The great lawyer for the United States was a man who had spent many Commencement mornings in this Yard. He was Irwin Griswold, dean of the Law School for 21 years, who was serving a stint as solicitor general of the United States. The great judge who questioned the dean that day was Mr. Justice Black, the first of the New Deal justices, whom Justice Cardozo described as having one of the most brilliant legal minds he had ever met with. The constitutional provision on which their exchange centered was the First Amendment, which includes the familiar words that “Congress shall make no law … abridging the freedom of speech, or of the press.” Although that language by its literal terms forbade Congress from legislating to abridge free expression, the guarantees were understood to bind the whole government, and to limit what the president could ask a court to do. As for the remainder of the provision, though, Justice Black professed to read it literally. When it said there shall be no law allowed, it left no room for any exception; the prohibition against abridging freedom of speech and press was absolute. And in fairness to him, one must say that on their face the First Amendment clauses seem as clear as the requirement for 30-year-old senators, and that no guarantee of the Bill of Rights is more absolute in form.

But that was not the end of the matter for Dean Griswold. Notwithstanding the language, he urged the court to say that a restraint would be constitutional when publication threatened irreparable harm to the security of the United States, and he contended there was enough in the record to show just that; he argued that the intended publications would threaten lives, and jeopardize the process of trying to end the war and recover prisoners, and erode the government’s capacity to negotiate with foreign governments and through foreign governments in the future.

Justice Black responded that if a court could suppress publication when the risk to the national interest was great enough, the judges would be turned into censors. Dean Griswold said he did not know of any alternative. Justice Black shot back that respecting the First Amendment might be the alternative, and to that, Dean Griswold replied in words I cannot resist quoting:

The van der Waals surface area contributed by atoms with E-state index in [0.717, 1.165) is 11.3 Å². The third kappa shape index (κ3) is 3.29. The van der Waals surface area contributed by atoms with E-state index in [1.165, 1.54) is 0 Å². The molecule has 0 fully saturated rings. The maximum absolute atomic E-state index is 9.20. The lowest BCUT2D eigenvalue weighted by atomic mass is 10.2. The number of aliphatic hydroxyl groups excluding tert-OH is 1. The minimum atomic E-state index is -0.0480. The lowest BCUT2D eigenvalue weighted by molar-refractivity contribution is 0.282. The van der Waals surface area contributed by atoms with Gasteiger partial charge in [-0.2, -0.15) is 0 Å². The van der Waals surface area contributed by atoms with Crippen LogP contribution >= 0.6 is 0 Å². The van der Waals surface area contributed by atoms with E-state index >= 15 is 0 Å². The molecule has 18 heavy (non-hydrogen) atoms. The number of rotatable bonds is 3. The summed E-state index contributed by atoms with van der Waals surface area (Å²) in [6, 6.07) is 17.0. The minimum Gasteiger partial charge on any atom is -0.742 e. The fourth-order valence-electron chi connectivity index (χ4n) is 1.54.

“The problem in this case,” he said, “is the construction of the First Amendment.

“Now Mr. Justice, your construction of that is well-known, and I certainly respect it. You say that no law means no law, and that should be obvious. I can only say, Mr. Justice, that to me it is equally obvious that “no law” does not mean “no law,” and I would seek to persuade the Court that that is true.

“As Chief Justice Marshall said, so long ago, it is a Constitution we are interpreting….”

The government lost the case and the newspapers published, but Dean Griswold won his argument with Justice Black. To show, as he put it, that “no law” did not mean “no law,” Dean Griswold had pointed out that the First Amendment was not the whole Constitution. The Constitution also granted authority to the government to provide for the security of the nation, and authority to the president to manage foreign policy and command the military.

And although he failed to convince the court that the capacity to exercise these powers would be seriously affected by publication of the papers, the court did recognize that at some point the authority to govern that Dean Griswold invoked could limit the right to publish. The court did not decide the case on the ground that the words “no law” allowed of no exception and meant that the rights of expression were absolute. The court’s majority decided only that the government had not met a high burden of showing facts that could justify a prior restraint, and particular members of the court spoke of examples that might have turned the case around, to go the other way. Threatened publication of something like the D-Day invasion plans could have been enjoined; Justice Brennan mentioned a publication that would risk a nuclear holocaust in peacetime.